By Dee Jae Cox

It is a trick of the eye when we look around and nothing appears to have changed.  Because in a blink, everything is different.  This desert we call home, this golden state of California, looks the same to the naked eye, but traveling with each breath is the potential of assault by an invisible enemy.  It has changed the landscape of how we live our daily lives.  How long will it be before we are able to sit in a small club again, sip our favorite drink and listen to the voice of one of the Coachella Valley’s talented singers, without a mask for fear of this contagion?  When will we again sit in a dark theatre with others right beside us, enraptured by the live performance on the stage? 

Theater began with the ancient Greeks in outdoor amphitheaters. The rules of Greek drama were strict. There were three actors who played all the roles in a play, as well as a chorus. All violent acts took place offstage and were vividly described to the characters and audience by a messenger. Tragedies followed a specific structure. Each tragedy began with a prolog (a separate introductory section) and ended with an exodus, (a mass departure of the cast.) After the prolog, the chorus would sing and dance. The body of the plays consisted of episodes, in which the chorus and characters speak.

The first Greek plays ran continuously from beginning to end without a break. It was Horace (65–8 B.C.), a Roman poet, who was the first writer to divide a play into five acts.
(An act is a major division of a play.)  Breaking up the action of a play is now a common practice. Today, most plays are divided into two or three acts, and many plays have just one act.


The way scripts are written and performed, has evolved.  And because theatre has always been a reflection of our culture, subject and themes take on new meaning and significance.  For contemporary audiences, many plays have become shorter, two acts instead of three.  Better set designs, heightened music and choreography is integrated.  Sound effects and lighting that illustrate the storm taking place, as the actor speaks.  Theatre has grown with the ages and transitioned, because our society has changed.

And now, as we enter this phase of uncertainty, with theatres dark and opening dates uncertain, it’s only natural to ask… where do we go from here?

I spoke with a former teacher and mentor of mine, Simon Levy, a renowned playwright and director, Producing Director at the Fountain Theatre in Los Angeles and an instructor for the UCLA Writer’s Program.  Simon, has been in theatre for many years and is a vital member of the Los Angeles Theatre community.  I asked him where he saw theatre going?  What are the changes we would need to make in this new era? His response shed light on the future of theatre.

“I’m part of a consortium of 57 intimate theatres here in L.A. We meet weekly to discuss the current state of Theatre in L.A., and have created a number of committees to prepare for reopening once we get an All Clear. There’s no question that we’re in a significant paradigm shift for Theatre going forward. Zoom and live-streaming will be a part of our future – a combination of live and virtual audiences attending our shows. We need to embrace that new reality and prepare for it. So, theoretically, a percentage of our audience, when it’s safe and they feel comfortable, will attend live, and a percentage, who are more cautious, or live too far away, will simultaneously watch a live-streaming. I also think Zoom post-show discussions, etc. will become a larger part of our programming and a way of doing business. Elizabethan Theatre went through a series of shut downs, including one that lasted a year-and-a-half, and came back stronger than ever. Of course, they didn’t have our technology, so live was the only way to go; but the marriage of technology with contemporary theatre, forged in the crucible of this pandemic, will create new models of how we “attend” the theatre.”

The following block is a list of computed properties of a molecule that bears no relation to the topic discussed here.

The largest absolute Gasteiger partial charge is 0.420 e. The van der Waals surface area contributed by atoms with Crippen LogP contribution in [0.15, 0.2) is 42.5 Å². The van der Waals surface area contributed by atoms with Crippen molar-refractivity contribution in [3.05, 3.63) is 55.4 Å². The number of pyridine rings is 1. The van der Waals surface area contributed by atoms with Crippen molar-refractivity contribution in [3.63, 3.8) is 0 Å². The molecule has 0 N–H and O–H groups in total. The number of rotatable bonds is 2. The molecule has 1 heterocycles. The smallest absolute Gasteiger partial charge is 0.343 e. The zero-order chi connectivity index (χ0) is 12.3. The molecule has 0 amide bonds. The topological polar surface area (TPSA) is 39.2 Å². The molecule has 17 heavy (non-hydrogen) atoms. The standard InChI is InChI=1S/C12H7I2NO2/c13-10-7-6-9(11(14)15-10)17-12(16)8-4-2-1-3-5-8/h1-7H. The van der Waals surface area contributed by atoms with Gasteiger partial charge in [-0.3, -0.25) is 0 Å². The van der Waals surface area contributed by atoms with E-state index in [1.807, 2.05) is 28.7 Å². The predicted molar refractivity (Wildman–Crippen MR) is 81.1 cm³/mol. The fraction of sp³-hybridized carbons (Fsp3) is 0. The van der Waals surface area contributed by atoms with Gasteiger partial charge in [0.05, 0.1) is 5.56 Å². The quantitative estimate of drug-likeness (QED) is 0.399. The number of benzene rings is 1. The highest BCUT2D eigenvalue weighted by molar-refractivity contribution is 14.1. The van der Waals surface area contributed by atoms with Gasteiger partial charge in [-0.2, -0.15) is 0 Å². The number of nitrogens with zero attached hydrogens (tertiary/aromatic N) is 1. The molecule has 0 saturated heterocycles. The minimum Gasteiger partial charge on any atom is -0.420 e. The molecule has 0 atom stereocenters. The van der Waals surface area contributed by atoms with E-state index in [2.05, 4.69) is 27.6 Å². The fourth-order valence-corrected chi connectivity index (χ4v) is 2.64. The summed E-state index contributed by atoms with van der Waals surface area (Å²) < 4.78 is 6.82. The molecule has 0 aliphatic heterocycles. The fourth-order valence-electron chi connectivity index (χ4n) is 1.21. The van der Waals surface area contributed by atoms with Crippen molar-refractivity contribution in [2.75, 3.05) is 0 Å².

The Coachella Valley Theatres have also formed their own consortium, with the new “Alliance of Desert Theatres,” consisting of the Coachella Valley Repertory (CV Rep), Desert Ensemble Theatre Company, Desert Theatreworks, Dezart Performs, Green Room Theatre and Palm Canyon Theatre. These theatres are all nonprofit organizations that rely heavily on donations, grants, fundraisers and ticket sales to not only get their shows up on its feet, but just to break even each year. Needless to say, with the current health crisis, it has also placed a heavy burden on their survival. Their public statement indicates that “Although much is unknown about the reopening of venues and events, including theatre productions, local producing companies are still creating and planning for the future. Some companies are producing online performances and concerts. Some theatres are anticipating a fall reopen, while others are planning for January 2021.”

There will always be life events, crises, forward thinking individuals and necessities, that force change.  Theatre being an integral part of our culture will grow and evolve, just as most individuals will be required to do.  Future productions will be a reflection of how adaptable we can be.  Integrating new technologies and social distancing into the presentation.  I don’t believe that theatre will be exactly the same, but I do believe that it will survive and grow and continue to play a significant role in how we define our place in the world. 

Dee Jae Cox is a playwright, director and producer.  She is the Cofounder and Artistic Director of The Los Angeles Women’s Theatre Project.